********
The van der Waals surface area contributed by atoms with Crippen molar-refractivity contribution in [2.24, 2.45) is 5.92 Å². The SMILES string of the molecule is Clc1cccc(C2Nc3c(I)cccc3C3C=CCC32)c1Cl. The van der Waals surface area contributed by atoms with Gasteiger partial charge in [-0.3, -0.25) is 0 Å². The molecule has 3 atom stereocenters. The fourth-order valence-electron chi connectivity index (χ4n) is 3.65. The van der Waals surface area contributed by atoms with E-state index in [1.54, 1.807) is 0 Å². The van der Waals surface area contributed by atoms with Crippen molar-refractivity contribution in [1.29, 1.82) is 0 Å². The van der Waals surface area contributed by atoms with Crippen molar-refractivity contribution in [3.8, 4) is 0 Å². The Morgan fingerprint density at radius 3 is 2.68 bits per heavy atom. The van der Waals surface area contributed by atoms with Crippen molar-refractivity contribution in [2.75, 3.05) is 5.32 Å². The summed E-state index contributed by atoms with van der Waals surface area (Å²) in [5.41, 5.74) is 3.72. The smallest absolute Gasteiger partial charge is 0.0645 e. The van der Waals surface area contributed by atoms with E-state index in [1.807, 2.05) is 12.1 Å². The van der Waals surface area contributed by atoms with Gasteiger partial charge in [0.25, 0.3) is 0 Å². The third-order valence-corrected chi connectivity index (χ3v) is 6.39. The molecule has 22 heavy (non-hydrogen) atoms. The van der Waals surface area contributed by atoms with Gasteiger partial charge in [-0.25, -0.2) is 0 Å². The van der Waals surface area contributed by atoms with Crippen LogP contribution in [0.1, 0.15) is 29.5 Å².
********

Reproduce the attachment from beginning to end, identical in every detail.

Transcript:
The van der Waals surface area contributed by atoms with Crippen molar-refractivity contribution in [2.24, 2.45) is 5.92 Å². The SMILES string of the molecule is Clc1cccc(C2Nc3c(I)cccc3C3C=CCC32)c1Cl. The van der Waals surface area contributed by atoms with Gasteiger partial charge in [-0.3, -0.25) is 0 Å². The molecule has 3 atom stereocenters. The fourth-order valence-electron chi connectivity index (χ4n) is 3.65. The van der Waals surface area contributed by atoms with E-state index in [1.54, 1.807) is 0 Å². The van der Waals surface area contributed by atoms with Crippen molar-refractivity contribution in [1.29, 1.82) is 0 Å². The van der Waals surface area contributed by atoms with Crippen molar-refractivity contribution in [3.8, 4) is 0 Å². The Morgan fingerprint density at radius 3 is 2.68 bits per heavy atom. The van der Waals surface area contributed by atoms with Crippen molar-refractivity contribution in [2.75, 3.05) is 5.32 Å². The summed E-state index contributed by atoms with van der Waals surface area (Å²) in [5.41, 5.74) is 3.72. The smallest absolute Gasteiger partial charge is 0.0645 e. The van der Waals surface area contributed by atoms with E-state index in [1.807, 2.05) is 12.1 Å². The van der Waals surface area contributed by atoms with Gasteiger partial charge in [0.25, 0.3) is 0 Å². The third-order valence-corrected chi connectivity index (χ3v) is 6.39. The molecule has 22 heavy (non-hydrogen) atoms. The van der Waals surface area contributed by atoms with Gasteiger partial charge in [-0.25, -0.2) is 0 Å². The van der Waals surface area contributed by atoms with Crippen LogP contribution in [0.1, 0.15) is 29.5 Å².